Home > globalization, jobs > What’s a U.S. corporation?

What’s a U.S. corporation?

from David Ruccio

It used to be that a U.S. corporation had its headquarters in the United States, paid U.S. taxes, and employed mostly U.S. workers.

Not anymore.

Now, while they still may have their headquarters officially located in the United States, they don’t pay much in the way of taxes, and many of the jobs they’re creating are overseas. In fact, they no longer even report the mix of U.S. and foreign jobs, even as they clamor for a tax holiday. 

Some of the country’s best-known multi­national corporations closely guard a number they don’t want anyone to know: the breakdown between their jobs here and abroad.

So secretive are these companies that they hand the figure over to government statisticians on the condition that officials will release only an aggregate number. The latest data show that multinationals cut 2.9 million jobs in the United States and added 2.4 million overseas between 2000 and 2009.

Some of the same companies that do not report their jobs breakdown, including Apple and Pfizer, are pushing lawmakers to cut their tax bills in the name of job creation in the United States.

Maybe it’s time we made them U.S. corporations again, by allowing American workers—together with their foreign counterparts—to actually run the operations.

  1. August 24, 2011 at 3:21 pm

    How about full disclosure of not just jobs by country of operation, but also wage rates, profits etc.

  2. August 24, 2011 at 3:25 pm

    How about giving the “corporate elite” picks and shovels and let them do some real work?

  3. August 24, 2011 at 3:26 pm

    Forcing companies to be worker’s co-oops would confiscate the investors’s equity and eliminate much of investment. Corporations flee and avoid US taxes. The problem is taxes. Why not fix the cause?

  4. Podargus
    August 24, 2011 at 8:40 pm

    Multinationals are just a symptom of one of the fundamental problems – a religious devotion to free trade,globalization,deregulation and privatization.

    The USA has effectively doped itself out of the race.

    Fred Foldvary,it is the appallingly ignorant,short sighted and self interested like you who are part of the problem,not the solution

    • Alice
      August 24, 2011 at 10:08 pm

      Agree Podargus – returns from globalization forever is a figment of our imagination. Globalization is just an expansionary phase in the long term business cycle, Its disntegrating now. Does anyone think the quantitative easing is anything less than a dollar devaluation (something thats good for the US but unfortunately cant be used by Greece, Spain or Italy?) Ahhh lets just see how te euro free trade global model fares now?
      The economy is so much bigger than the current religious faith of some its economists and politcians. It has a way of making them eat their own models.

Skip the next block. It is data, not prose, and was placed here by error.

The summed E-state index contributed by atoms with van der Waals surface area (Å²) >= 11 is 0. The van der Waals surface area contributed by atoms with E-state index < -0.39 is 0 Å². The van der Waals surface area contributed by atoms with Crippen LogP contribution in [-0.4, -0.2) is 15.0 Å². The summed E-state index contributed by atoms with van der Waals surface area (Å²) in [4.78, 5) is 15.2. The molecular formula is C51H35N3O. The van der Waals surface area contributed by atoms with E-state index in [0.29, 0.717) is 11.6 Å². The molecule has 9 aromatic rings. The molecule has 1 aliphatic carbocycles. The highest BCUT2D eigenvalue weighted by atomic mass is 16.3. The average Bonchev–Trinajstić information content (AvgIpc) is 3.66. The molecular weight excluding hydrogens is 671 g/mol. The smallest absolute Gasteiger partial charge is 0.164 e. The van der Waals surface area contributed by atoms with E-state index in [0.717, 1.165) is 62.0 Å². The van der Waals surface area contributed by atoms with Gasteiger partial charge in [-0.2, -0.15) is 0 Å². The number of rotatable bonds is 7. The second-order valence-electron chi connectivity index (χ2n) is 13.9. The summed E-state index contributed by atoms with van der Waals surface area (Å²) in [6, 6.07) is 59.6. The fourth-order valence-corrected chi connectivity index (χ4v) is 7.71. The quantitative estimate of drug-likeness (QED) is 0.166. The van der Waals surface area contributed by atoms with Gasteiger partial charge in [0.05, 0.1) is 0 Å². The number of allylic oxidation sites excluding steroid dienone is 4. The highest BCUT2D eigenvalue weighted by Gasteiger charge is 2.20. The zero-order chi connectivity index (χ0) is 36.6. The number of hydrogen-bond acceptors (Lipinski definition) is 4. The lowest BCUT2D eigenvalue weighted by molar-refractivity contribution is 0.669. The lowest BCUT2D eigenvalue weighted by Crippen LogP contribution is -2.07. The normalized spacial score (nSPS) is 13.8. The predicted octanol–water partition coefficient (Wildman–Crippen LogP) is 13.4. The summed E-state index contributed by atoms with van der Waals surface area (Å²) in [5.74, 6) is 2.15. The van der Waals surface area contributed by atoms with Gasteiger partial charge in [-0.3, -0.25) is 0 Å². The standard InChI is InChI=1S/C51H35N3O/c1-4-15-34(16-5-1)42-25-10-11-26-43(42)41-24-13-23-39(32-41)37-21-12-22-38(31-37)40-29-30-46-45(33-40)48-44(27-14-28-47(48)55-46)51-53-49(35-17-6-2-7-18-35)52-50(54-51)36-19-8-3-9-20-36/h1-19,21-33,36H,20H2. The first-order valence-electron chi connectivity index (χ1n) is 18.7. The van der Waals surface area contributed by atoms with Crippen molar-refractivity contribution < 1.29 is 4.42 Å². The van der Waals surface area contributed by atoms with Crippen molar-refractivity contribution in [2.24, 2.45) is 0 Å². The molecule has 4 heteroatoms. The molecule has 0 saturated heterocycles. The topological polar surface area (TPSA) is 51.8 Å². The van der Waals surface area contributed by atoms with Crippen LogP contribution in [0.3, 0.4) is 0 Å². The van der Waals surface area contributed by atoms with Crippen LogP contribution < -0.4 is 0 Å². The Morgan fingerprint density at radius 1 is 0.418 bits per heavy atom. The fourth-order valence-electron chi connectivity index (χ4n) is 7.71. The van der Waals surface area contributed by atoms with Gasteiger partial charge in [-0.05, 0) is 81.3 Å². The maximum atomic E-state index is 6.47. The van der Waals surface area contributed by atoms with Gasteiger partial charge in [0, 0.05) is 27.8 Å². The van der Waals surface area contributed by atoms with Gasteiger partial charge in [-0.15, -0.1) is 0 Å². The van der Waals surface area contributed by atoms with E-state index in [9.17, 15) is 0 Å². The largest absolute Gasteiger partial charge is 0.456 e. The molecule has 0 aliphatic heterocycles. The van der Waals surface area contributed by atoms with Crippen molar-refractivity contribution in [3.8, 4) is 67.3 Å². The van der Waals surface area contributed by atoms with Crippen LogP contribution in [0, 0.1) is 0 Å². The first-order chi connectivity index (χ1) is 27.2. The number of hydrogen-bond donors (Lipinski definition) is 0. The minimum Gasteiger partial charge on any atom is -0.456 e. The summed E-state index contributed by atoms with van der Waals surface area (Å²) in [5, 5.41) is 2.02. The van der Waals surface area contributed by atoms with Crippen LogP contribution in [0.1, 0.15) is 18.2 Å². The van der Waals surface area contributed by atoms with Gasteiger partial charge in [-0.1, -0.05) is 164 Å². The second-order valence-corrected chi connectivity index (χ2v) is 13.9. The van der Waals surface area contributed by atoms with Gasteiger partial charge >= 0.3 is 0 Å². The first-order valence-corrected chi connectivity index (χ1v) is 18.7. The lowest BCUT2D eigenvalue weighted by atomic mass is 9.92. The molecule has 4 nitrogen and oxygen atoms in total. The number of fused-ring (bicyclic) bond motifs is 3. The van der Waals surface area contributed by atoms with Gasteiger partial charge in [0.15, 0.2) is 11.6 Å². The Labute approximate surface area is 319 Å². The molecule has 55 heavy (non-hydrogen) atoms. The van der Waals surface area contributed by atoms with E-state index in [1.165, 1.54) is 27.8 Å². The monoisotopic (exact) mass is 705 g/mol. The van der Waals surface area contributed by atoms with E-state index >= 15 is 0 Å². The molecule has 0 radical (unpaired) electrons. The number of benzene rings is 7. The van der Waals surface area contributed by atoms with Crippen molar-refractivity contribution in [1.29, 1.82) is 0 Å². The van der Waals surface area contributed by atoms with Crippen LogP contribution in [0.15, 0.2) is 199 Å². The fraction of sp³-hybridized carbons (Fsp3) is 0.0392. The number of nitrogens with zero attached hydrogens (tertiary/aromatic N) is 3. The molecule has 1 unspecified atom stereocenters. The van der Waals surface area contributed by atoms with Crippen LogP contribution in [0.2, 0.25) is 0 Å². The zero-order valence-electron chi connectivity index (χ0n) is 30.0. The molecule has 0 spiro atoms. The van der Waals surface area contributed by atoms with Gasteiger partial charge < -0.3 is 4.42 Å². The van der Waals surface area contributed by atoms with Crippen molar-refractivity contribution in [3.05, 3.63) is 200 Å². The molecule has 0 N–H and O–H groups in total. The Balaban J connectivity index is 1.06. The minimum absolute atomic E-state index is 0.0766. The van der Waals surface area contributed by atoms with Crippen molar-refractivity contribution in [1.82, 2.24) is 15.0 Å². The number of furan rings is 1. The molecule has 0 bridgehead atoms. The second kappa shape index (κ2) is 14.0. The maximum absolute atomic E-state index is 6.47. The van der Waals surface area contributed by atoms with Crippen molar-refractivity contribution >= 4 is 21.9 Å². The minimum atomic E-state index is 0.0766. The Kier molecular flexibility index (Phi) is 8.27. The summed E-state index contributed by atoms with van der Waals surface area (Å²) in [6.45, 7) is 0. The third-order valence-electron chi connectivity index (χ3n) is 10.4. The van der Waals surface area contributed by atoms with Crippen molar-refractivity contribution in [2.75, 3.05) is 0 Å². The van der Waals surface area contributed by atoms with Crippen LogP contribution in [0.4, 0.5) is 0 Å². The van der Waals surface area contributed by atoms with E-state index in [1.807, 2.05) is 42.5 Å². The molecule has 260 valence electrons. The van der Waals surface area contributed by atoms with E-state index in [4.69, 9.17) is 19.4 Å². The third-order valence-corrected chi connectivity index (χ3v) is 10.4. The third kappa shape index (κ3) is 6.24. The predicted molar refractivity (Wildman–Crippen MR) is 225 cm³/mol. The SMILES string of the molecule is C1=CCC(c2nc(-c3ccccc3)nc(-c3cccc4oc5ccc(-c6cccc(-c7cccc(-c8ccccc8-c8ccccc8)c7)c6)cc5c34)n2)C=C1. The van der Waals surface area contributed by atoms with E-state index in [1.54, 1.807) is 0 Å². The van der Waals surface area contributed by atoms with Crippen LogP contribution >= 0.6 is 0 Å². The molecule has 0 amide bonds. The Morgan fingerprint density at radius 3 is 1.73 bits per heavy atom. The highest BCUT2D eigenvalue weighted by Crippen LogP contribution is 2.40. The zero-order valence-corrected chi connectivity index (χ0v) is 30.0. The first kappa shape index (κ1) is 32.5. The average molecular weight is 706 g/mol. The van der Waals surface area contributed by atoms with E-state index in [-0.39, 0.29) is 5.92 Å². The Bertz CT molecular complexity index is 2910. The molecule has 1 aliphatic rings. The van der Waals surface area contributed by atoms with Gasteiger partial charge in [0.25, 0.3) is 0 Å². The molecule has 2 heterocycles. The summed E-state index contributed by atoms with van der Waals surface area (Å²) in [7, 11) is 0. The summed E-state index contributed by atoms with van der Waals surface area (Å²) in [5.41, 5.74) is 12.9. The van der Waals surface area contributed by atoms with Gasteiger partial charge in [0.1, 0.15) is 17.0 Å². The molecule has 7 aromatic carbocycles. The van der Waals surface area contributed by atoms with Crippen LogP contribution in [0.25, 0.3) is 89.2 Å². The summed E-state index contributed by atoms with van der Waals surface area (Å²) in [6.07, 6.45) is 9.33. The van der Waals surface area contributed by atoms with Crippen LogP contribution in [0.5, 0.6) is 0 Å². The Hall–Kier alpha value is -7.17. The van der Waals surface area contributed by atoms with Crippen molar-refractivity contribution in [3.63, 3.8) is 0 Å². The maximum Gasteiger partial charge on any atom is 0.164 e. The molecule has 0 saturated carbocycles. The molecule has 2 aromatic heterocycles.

5. charlie
    August 24, 2011 at 8:50 pm

    it is the entrenchment of the lie that corporations are people, citizens …. do corporations abuse the privilege and responsibility of citizenship? or only the right to profit maximization?

  6. Jeff Z.
    August 25, 2011 at 3:26 pm

    Corporations by default evade the other responsibilities of citizenship since they are not really people. They take the legal form of people because it gives them some advantage. No corporation as such ever technically voted nor served on a jury. However, they do act as kingmakers in the U.S. simply because election campaigns in U.S. require so much money to run. They expect to extract their pound of flesh from whichever candidates are elected into office.

    Fred has a point about the transition to co-ops. Banks like to know that they are dealing with people that can speak for the company they represent, which is one reason why co-ops have problems raising funds for investment.

    I would point out that workers are also investors in their enterprises – either through the work that they do, or more formal mechanisms like employee stock ownership plans. These formal mechanisms don’t amount to much compared to a normal division between investors and workers when considering both control of operations and compensation. Viewed this way, a cogent argument can be made that a great deal of the workers ‘investments’ in their enterprises has been confiscated because wages haven’t kept with productivity for four decades or so.

  1. No trackbacks yet.

Leave a Reply

Fill in your details below or click an icon to log in:

WordPress.com Logo

You are commenting using your WordPress.com account. Log Out /  Change )

Google photo

You are commenting using your Google account. Log Out /  Change )

Twitter picture

You are commenting using your Twitter account. Log Out /  Change )

Facebook photo

You are commenting using your Facebook account. Log Out /  Change )

Connecting to %s

This site uses Akismet to reduce spam. Learn how your comment data is processed.